It could be assumed that voguing is taking over the world. A new documentary dives into this subculture that's offering solace for queer people in one of America's most dangerous cities, Detroit.
In Vogue, Detroit—a documentary short produced in conjunction with Dazed Digital—filmmaker Mollie Mills explores the positive ways in which the unique dance tradition founded in Harlem in the 1980s is affecting young, queer lives in the desolate climate of inner city Detroit.
“Detroit was recently called one of the most dangerous places for LGBTQ youth in America," Mollie told Dazed. "There are over 13,000 youth in the states given foster care at any given time and a significant percentage identify as LGBTQ. Whether you're homeless or not, the hate crime statistics are phenomenal.”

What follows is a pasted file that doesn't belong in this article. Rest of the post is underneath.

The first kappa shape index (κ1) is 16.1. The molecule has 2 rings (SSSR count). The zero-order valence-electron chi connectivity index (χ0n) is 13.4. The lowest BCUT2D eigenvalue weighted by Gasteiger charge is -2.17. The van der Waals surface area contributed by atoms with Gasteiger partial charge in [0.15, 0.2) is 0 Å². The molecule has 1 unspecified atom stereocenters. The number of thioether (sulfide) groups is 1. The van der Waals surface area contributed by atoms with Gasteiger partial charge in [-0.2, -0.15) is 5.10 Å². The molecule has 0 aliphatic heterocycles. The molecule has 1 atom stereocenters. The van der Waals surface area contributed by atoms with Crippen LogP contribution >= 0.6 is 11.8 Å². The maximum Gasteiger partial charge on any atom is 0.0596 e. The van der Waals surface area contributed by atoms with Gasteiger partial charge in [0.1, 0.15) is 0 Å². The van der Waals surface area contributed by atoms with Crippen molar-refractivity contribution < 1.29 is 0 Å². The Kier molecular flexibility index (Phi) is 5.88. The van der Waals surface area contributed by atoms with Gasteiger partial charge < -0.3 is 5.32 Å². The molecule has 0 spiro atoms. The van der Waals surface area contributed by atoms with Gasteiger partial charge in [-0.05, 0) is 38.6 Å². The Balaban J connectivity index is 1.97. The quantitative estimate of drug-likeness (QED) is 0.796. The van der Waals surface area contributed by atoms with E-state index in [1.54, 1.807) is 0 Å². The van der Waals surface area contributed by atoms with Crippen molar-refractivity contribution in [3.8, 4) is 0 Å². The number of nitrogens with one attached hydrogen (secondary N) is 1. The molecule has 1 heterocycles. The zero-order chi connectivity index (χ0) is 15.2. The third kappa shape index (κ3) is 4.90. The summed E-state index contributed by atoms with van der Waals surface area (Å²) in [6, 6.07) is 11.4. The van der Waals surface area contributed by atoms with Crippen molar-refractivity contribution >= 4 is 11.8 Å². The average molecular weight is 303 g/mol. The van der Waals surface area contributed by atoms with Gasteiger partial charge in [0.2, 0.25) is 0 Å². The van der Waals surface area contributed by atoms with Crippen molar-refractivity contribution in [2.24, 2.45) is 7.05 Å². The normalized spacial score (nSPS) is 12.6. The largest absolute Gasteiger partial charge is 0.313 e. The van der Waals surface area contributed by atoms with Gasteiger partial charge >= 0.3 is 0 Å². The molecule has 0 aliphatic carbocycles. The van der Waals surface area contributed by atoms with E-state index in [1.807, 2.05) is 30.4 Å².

This mini Paris Is Burning below really shines in telling a story that I can even relate, too. I've never been a voguer nor belonged to some of the well-knowned gay houses. Personally, I just never understood the value of them. After watching a snippet of this documentary, I can see how these extended "families" can change you. Voguing is truly saving young lives in Detroit, and I'm glad that we'll have a documentary that will immortalize this story.
Brilliant work, Mollie!